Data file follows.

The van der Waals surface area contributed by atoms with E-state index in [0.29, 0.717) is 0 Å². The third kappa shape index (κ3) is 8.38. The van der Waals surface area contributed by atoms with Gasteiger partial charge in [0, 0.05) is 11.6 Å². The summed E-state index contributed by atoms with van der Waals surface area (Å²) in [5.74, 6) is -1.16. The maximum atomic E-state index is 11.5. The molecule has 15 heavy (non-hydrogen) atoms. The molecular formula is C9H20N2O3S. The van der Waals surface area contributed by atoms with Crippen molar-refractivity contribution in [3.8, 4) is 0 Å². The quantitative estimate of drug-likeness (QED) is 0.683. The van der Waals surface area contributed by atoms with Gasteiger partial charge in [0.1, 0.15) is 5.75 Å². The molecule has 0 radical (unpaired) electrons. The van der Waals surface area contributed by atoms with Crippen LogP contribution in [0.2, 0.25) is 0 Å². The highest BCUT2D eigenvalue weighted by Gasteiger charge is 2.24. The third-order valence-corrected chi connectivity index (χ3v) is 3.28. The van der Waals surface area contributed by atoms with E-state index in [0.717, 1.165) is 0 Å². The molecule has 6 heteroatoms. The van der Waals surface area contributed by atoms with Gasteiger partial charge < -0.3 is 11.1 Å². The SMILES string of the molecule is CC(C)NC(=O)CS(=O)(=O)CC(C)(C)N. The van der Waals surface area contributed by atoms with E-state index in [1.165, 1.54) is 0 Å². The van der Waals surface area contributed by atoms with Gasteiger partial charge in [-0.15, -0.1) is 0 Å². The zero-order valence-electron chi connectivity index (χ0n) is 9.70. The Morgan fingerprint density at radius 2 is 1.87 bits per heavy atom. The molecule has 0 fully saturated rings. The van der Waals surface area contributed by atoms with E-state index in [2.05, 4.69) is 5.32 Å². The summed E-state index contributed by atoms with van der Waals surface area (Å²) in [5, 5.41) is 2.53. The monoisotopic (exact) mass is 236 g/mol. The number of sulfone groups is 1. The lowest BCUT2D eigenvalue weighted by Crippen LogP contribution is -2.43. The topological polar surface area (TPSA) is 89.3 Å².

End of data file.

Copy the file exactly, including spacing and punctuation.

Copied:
The van der Waals surface area contributed by atoms with E-state index in [0.29, 0.717) is 0 Å². The third kappa shape index (κ3) is 8.38. The van der Waals surface area contributed by atoms with Gasteiger partial charge in [0, 0.05) is 11.6 Å². The summed E-state index contributed by atoms with van der Waals surface area (Å²) in [5.74, 6) is -1.16. The maximum atomic E-state index is 11.5. The molecule has 15 heavy (non-hydrogen) atoms. The molecular formula is C9H20N2O3S. The van der Waals surface area contributed by atoms with Crippen molar-refractivity contribution in [3.8, 4) is 0 Å². The quantitative estimate of drug-likeness (QED) is 0.683. The van der Waals surface area contributed by atoms with Gasteiger partial charge in [0.1, 0.15) is 5.75 Å². The molecule has 0 radical (unpaired) electrons. The van der Waals surface area contributed by atoms with Crippen LogP contribution in [0.2, 0.25) is 0 Å². The highest BCUT2D eigenvalue weighted by Gasteiger charge is 2.24. The third-order valence-corrected chi connectivity index (χ3v) is 3.28. The van der Waals surface area contributed by atoms with E-state index in [0.717, 1.165) is 0 Å². The molecule has 6 heteroatoms. The van der Waals surface area contributed by atoms with Gasteiger partial charge < -0.3 is 11.1 Å². The SMILES string of the molecule is CC(C)NC(=O)CS(=O)(=O)CC(C)(C)N. The van der Waals surface area contributed by atoms with E-state index in [1.165, 1.54) is 0 Å². The van der Waals surface area contributed by atoms with Gasteiger partial charge in [-0.15, -0.1) is 0 Å². The zero-order valence-electron chi connectivity index (χ0n) is 9.70. The Morgan fingerprint density at radius 2 is 1.87 bits per heavy atom. The molecule has 0 fully saturated rings. The van der Waals surface area contributed by atoms with E-state index in [2.05, 4.69) is 5.32 Å². The summed E-state index contributed by atoms with van der Waals surface area (Å²) in [5, 5.41) is 2.53. The monoisotopic (exact) mass is 236 g/mol. The number of sulfone groups is 1. The lowest BCUT2D eigenvalue weighted by Crippen LogP contribution is -2.43. The topological polar surface area (TPSA) is 89.3 Å².